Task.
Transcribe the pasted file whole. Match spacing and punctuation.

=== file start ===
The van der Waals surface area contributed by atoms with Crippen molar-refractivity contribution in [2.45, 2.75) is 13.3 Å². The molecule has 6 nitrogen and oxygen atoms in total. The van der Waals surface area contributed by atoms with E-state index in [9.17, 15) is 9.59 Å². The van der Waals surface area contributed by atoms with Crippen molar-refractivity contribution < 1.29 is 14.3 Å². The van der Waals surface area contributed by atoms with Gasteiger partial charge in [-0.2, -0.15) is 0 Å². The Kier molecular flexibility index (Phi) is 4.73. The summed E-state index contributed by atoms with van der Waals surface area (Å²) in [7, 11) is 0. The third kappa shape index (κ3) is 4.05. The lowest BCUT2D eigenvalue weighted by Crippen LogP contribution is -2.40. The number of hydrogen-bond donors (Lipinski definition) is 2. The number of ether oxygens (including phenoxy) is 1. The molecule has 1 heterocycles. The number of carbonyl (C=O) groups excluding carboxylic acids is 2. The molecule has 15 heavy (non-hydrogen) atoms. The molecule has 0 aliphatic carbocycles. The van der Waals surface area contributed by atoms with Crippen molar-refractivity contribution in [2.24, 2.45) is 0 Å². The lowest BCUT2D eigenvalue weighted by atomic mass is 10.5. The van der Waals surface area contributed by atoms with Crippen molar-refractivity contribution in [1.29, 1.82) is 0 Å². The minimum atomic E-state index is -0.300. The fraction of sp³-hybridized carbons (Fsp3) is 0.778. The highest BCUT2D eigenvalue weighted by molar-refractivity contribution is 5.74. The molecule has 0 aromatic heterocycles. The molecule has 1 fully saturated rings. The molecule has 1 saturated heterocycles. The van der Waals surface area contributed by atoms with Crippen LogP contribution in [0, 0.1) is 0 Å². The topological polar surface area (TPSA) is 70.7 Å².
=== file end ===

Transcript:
The van der Waals surface area contributed by atoms with Crippen molar-refractivity contribution in [2.45, 2.75) is 13.3 Å². The molecule has 6 nitrogen and oxygen atoms in total. The van der Waals surface area contributed by atoms with E-state index in [9.17, 15) is 9.59 Å². The van der Waals surface area contributed by atoms with Crippen molar-refractivity contribution < 1.29 is 14.3 Å². The van der Waals surface area contributed by atoms with Gasteiger partial charge in [-0.2, -0.15) is 0 Å². The Kier molecular flexibility index (Phi) is 4.73. The summed E-state index contributed by atoms with van der Waals surface area (Å²) in [7, 11) is 0. The third kappa shape index (κ3) is 4.05. The lowest BCUT2D eigenvalue weighted by Crippen LogP contribution is -2.40. The number of hydrogen-bond donors (Lipinski definition) is 2. The number of ether oxygens (including phenoxy) is 1. The molecule has 1 heterocycles. The number of carbonyl (C=O) groups excluding carboxylic acids is 2. The molecule has 15 heavy (non-hydrogen) atoms. The molecule has 0 aliphatic carbocycles. The van der Waals surface area contributed by atoms with Crippen molar-refractivity contribution in [2.24, 2.45) is 0 Å². The lowest BCUT2D eigenvalue weighted by atomic mass is 10.5. The van der Waals surface area contributed by atoms with Crippen molar-refractivity contribution in [1.29, 1.82) is 0 Å². The minimum atomic E-state index is -0.300. The fraction of sp³-hybridized carbons (Fsp3) is 0.778. The highest BCUT2D eigenvalue weighted by molar-refractivity contribution is 5.74. The molecule has 0 aromatic heterocycles. The molecule has 1 fully saturated rings. The molecule has 1 saturated heterocycles. The van der Waals surface area contributed by atoms with Crippen LogP contribution in [0, 0.1) is 0 Å². The topological polar surface area (TPSA) is 70.7 Å².